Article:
Chiefs Need to Trust Their Defensive Line in Week 2
In Week 1, the Chiefs gave the world a glimpse of what their defensive line could look like this season.
After an offseason featuring nonstop talk centered around the Kansas City Chiefs’ defensive line, the NFL world finally got to see it in action on Sunday.
The Arizona Cardinals presented a different offensive threat than most other teams, but there were still specific takeaways from the front line’s Week 1 performance. Let’s dive into three major ones.
How consistent will Chris Jones be?
Chris Jones played at an elite level against the Cardinals. Jones recorded three pressures, batted a ball down at the line of scrimmage and forced a fumble… all in the first half. He was the most dominant player on the field in that half and single-handedly wrecked the Cardinals’ interior offensive line. He was beating linemen by using a plethora of moves — dipping his shoulder, using his quickness and sometimes even bull-rushing them. No. 95 was truly “in his bag” on Sunday.
This begs the question, though: can Jones repeat this level of play? That’s been a knock on him throughout his career. Many have argued that Jones disappears in games, pointing to his zero career playoff sacks. While he may still have an impact on a game, for a player of his caliber to not get a sack for multiple games in a row is concerning without a doubt.
In the past, folks could put that on the Chiefs not having the pieces around Jones. This year, however, that isn’t necessarily the case. George Karlaftis looks like the real deal, Carlos Dunlap has always been a productive player and Frank Clark may be finding himself again. Jones should be able to take advantage of the best group of players around him since 2018. Him consistently playing at a high level could also be what helps the Chiefs accomplish their season goals.
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Chiefs making in-game adjustments
Keeping Kyler Murray inside the pocket was one of the keys of the game for the Chiefs. Early on, there were a few plays where Murray escaped up the middle and hurt the Chiefs’ defense. Those early mistakes were because the interior players overran their gaps and were unsound in their discipline. After those plays in the first quarter, though, Kansas City shut down Murray’s scrambling.
The defensive line played with great discipline from quarters two through four because they were smart in rushing Murray. The edge players still collapsed the pocket, but they didn’t do it by winning quickly up the arc. Players such as Dunlap, Karlaftis, Clark and Mike Danna were patient and prevented Murray from escaping through the B-gap. On the interior, one player tried to win and collapse the pocket from the middle while the other interior defensive lineman would hang back. Smart adjustments like this should be credited to the players for executing and Chiefs defensive line coach Joe Cullen for coaching them up.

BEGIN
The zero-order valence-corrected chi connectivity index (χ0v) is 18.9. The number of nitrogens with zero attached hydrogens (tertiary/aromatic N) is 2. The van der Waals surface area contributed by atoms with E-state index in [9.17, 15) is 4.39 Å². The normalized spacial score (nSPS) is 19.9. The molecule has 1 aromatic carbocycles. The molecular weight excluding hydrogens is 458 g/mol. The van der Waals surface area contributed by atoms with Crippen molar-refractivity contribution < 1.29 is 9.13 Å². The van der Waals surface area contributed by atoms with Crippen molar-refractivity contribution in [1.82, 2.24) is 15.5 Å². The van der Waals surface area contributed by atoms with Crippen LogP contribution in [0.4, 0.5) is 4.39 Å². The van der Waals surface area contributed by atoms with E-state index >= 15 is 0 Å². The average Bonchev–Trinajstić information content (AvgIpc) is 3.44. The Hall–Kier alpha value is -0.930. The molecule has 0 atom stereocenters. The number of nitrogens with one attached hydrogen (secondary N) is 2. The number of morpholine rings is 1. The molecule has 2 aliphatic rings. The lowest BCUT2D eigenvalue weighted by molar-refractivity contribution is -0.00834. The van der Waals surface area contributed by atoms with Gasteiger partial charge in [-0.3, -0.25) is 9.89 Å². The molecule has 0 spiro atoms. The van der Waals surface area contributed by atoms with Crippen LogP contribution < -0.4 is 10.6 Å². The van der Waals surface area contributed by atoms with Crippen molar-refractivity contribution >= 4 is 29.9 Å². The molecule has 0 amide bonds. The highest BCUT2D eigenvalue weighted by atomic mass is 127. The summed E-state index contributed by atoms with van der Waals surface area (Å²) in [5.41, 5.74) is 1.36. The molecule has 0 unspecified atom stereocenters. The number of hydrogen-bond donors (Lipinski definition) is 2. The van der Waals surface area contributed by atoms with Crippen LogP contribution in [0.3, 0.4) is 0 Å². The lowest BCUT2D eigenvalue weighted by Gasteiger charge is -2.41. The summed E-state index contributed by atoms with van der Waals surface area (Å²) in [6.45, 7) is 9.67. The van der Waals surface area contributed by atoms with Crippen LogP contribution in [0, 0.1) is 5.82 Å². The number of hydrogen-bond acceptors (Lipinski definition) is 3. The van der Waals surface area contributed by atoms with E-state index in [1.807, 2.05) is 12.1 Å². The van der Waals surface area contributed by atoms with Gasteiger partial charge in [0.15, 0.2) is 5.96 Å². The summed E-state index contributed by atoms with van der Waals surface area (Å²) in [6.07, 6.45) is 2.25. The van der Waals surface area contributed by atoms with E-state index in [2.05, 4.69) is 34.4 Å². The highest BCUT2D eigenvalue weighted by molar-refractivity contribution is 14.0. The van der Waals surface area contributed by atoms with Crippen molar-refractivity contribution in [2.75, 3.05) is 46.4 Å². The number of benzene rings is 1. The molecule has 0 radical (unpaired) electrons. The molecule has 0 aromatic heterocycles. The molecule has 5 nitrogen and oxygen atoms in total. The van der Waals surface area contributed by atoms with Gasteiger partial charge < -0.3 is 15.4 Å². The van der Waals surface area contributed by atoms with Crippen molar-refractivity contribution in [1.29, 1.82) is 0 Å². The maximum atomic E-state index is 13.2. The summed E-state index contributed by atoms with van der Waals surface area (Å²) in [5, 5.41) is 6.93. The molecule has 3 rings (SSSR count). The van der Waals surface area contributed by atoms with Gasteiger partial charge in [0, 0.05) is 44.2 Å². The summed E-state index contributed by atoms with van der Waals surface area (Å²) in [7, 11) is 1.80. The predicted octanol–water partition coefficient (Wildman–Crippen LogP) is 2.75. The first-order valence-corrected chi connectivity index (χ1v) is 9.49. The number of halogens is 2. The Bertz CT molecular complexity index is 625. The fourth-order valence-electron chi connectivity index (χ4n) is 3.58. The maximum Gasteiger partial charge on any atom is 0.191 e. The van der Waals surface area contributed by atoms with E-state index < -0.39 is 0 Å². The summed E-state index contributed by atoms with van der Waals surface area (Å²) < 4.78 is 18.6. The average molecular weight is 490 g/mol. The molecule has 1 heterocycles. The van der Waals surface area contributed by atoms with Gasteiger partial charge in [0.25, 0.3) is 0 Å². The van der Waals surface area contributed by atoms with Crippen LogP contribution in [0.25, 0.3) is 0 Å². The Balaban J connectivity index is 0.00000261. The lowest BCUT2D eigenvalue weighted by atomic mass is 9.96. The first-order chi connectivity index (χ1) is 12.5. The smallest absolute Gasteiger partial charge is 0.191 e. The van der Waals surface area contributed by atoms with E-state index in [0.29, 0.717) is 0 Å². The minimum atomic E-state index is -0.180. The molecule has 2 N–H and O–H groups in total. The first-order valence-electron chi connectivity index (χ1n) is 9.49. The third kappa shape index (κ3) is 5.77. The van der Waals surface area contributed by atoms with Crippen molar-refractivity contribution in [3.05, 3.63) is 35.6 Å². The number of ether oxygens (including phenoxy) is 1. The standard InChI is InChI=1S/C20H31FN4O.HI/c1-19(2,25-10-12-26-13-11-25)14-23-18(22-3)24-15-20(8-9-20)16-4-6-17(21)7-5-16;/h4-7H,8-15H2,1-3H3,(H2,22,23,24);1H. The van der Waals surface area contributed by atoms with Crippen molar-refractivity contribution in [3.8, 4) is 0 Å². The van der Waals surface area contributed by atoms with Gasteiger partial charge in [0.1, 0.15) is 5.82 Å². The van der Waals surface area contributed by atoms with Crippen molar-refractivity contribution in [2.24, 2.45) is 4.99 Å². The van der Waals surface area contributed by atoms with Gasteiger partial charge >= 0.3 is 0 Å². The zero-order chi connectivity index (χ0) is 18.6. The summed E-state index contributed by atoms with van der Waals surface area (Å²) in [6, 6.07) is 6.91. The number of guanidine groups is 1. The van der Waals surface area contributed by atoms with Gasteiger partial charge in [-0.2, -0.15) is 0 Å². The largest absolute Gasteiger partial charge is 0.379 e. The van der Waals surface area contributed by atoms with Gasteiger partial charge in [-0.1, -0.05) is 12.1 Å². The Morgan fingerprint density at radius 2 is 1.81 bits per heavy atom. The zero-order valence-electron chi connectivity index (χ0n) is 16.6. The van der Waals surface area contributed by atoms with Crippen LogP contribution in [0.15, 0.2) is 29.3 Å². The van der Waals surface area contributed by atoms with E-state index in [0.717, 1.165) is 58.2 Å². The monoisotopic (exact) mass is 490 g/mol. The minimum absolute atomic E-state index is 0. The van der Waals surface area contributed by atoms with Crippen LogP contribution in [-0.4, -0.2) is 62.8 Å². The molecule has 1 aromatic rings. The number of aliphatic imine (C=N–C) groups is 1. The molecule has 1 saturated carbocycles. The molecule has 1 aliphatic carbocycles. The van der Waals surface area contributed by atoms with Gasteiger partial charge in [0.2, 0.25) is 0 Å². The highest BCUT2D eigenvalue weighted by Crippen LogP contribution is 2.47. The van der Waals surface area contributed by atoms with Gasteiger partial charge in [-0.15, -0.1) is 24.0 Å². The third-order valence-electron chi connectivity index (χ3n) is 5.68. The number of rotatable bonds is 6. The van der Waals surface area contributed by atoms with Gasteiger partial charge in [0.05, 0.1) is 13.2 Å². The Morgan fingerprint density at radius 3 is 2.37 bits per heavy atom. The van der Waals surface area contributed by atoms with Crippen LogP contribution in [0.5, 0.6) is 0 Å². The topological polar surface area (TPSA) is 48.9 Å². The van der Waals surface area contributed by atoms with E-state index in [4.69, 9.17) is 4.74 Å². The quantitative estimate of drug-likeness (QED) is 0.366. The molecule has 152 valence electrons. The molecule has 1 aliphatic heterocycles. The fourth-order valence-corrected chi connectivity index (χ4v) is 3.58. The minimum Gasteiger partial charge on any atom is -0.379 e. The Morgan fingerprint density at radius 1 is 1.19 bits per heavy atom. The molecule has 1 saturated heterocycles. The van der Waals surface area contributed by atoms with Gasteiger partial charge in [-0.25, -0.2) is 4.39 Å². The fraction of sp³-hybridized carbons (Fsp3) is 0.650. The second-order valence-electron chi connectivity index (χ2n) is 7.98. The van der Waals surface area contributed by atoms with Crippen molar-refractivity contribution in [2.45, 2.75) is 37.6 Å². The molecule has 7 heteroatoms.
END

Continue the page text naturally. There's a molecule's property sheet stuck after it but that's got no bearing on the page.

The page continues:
Allow just the defensive line to work
The last takeaway is more of a connection to defensive coordinator Steve Spagnuolo. The occasional corner blitz or Cover-0 blitz is fine, but there’s no need to make it the primary call. The Chiefs’ defense has become predictable in big spots because of Spagnuolo’s tendency to go with certain concepts.
For example, the Cardinals had fourth-and-goal late in the game and those watching likely knew exactly what the Chiefs defense would do. The Cardinals appeared to as well, calling a play to counter it that led to a touchdown. There were also other moments where this happened. Arizona receivers were running wide open because the Chiefs rushed too many players. Luckily for Kansas City, Arizona couldn’t take advantage of those miscues, but it doesn’t mean the next quarterback they face won’t.
Four down linemen were getting enough pocket push to affect the quarterback. Rushing Murray is different than rushing most other quarterbacks, so the sack numbers and quarterback hits may have looked different against a traditional pocket passer. Against a less mobile quarterback, pass-rushers could have gone to a more standard attack instead of playing contain. Give those a chance to create havoc in the backfield. There’s no need to compromise the back-end of a defense when the Chiefs were doing well up front. With a quarterback like Justin Herbert coming to town, Spagnuolo should trust his line to get pressure and make life difficult for Herbert.
The author of 5 books, 3 of which are New York Times bestsellers. I’ve been published in more than 100 newspapers and magazines and am a frequent commentator on NPR.